Adams, who jetted off on his first extended international trip as mayor earlier this week, has continued to release daily public schedules outlining his itinerary in Greece and Qatar. The organizer of the Athens conference, the Combat Antisemitism Movement, paid for mayor and Senior Advisor Joel Eisdorfer’s flight and lodging. The police detail that travels with Adams is being paid for by city taxpayers, according to NY1. While earlier in the week Adams said he’d foot the bill for his trip to Qatar – “When I do my dime, I can do my time, and I don’t wanna hear anyone whine,” he said – the city later clarified that the Combat Antisemitism Movement group would be covering his flight there, as an extended stopover on his flight home to New York. Adams is said to be covering other expenses.
When asked at a media briefing Thursday why he’s paying for the trip, Adams said there is a clear difference between his two ventures: While he was invited to Athens for the conference, he chose to go to Qatar to learn more on the ground about hosting the World Cup, given that the New York-New Jersey region is slated to be one of 16 event host sites four years from now.
“I’m inviting myself to Qatar to learn about the game. That’s just two different situations,” Adams said. “If I think it’s best to pick up my tab to go somewhere I don’t have a problem doing it. I did it at (the Somos Puerto Rico conference) the first year and last year and so I don’t have an issue with paying my fee.”
Of course, payments for that trip raised questions as well. While Adams said he paid his own way to the 2021 conference, Politico later reported that he flew on cryptocurrency investor Brock Pierce's private jet and paid for it "through a travel agent." Adams’ campaign declined to provide reporters with a receipt.
The semiannual JCRC educational trip has spurred some controversy over the years. During the 2021 City Council elections, the New York City chapter of the Democratic Socialists of America asked candidates who pursued their endorsement to promise not to go to Israel on one of the annual trips if elected, according to the Forward.
There’s been some speculation that there’s been an attempt to veil the names of City Council participants on this year’s trip. The City Council and JCRC didn’t initially provide a list of participants, although Dinowitz has since shared some photos of the group on Twitter. City & State also later confirmed with JCRC who the dozen Council Members are: Dinowitz, Keith Powers, Kevin Riley, Marjorie Velázquez, Althea Stevens, Sandra Ung, Linda Lee, Nantasha Williams, Selvena Brooks-Powers, Farah Louis, David Carr and Kamillah Hanks.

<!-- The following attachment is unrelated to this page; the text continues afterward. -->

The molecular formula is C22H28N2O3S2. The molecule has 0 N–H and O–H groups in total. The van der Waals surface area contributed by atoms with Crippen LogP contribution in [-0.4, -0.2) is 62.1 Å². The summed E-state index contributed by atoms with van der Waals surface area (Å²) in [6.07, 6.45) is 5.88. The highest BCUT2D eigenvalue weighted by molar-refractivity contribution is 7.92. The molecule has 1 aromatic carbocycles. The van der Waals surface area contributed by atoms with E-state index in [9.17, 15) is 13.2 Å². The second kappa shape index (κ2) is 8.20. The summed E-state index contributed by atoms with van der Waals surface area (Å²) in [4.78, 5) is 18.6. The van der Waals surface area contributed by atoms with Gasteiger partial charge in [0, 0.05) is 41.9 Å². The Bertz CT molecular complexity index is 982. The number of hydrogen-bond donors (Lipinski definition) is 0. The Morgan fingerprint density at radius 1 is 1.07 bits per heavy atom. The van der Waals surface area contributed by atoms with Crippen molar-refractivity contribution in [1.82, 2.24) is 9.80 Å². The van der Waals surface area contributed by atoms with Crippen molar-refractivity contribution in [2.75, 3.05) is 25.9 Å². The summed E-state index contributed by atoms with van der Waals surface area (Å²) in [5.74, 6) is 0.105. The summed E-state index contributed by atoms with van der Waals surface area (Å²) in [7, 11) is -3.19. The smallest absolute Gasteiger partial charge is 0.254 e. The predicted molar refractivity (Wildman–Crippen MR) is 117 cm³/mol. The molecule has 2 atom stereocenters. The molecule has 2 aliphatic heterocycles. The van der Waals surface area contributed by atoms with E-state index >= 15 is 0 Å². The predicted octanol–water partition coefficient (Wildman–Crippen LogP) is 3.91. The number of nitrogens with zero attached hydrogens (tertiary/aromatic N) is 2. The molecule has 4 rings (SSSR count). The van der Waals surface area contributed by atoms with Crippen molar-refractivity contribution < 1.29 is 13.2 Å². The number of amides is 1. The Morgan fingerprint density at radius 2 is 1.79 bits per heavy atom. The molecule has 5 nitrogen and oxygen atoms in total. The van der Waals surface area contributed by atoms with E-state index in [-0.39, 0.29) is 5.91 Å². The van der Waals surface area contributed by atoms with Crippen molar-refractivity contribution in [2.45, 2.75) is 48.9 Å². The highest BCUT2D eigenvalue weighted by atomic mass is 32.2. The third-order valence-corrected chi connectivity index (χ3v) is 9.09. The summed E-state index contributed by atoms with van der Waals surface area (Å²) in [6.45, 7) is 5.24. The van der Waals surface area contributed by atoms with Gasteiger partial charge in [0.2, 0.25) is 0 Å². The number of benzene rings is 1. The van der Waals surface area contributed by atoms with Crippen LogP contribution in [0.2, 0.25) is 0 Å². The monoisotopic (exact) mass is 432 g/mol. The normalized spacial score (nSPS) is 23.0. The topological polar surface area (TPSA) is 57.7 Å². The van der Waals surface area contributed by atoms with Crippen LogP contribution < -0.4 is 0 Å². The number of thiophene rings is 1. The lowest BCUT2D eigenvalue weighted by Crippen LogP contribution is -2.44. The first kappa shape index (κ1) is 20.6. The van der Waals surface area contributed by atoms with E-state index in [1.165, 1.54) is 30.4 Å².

“I can say on our end there’s certainly no sense of secrecy, just respecting the privacy and individual wishes of the council members,” Tzipporah Shapiro, JCRC communications director, told City & State. “In past trips we’ve been very open about it.”
Some on the Jewish left have particular criticism for the Irsaeli government, and feel the longstanding trip should be abandoned entirely.
“This is an ongoing practice of pressuring local lawmakers to travel to Israel on these trips and to use that participation as a proxy for support for the Jewish community,” said Audrey Sasson, executive director of Jews for Racial and Economic Justice. “It’s not why we elect our council members. And all New Yorkers deserve elected leaders who are going to focus on the challenges right here in our city.”
Sasson said neither Adams nor council members should be leaving the city at this time given the important things going on. She feels that the city’s attention and resources should be centered on the diverse, multicultural coalition of Jews already living in New York instead of turning to the state of Israel for questions about Jewish identity. As for Adams’ time at the antisemitism conference, Sasson pointed to organizer Combat Antisemitism Movement’s ties to dark money and far-right fringe anti-Muslim hate groups. “Yes, antisemitism is a real threat. We need to talk about it, we need to figure it out, but there is a very intense conversation happening right now where conservative factions, including Trump supporters, are trying to define antisemitism on behalf of Jews. That’s part of what we are seeing at this conference … We don’t see this as Adams taking antisemitism seriously. If he wants to talk about antisemitism he can talk to us right here.”
Still, Sasson stressed she and other advocates don’t believe that elected officials should never go on trips.
“We certainly have other things to learn from other cities,” she said. “I think there’s a really important distinction of what’s the goal. Are they learning something that they are going to take home and improve New Yorkers’ lives? Or are they advancing a different agenda?”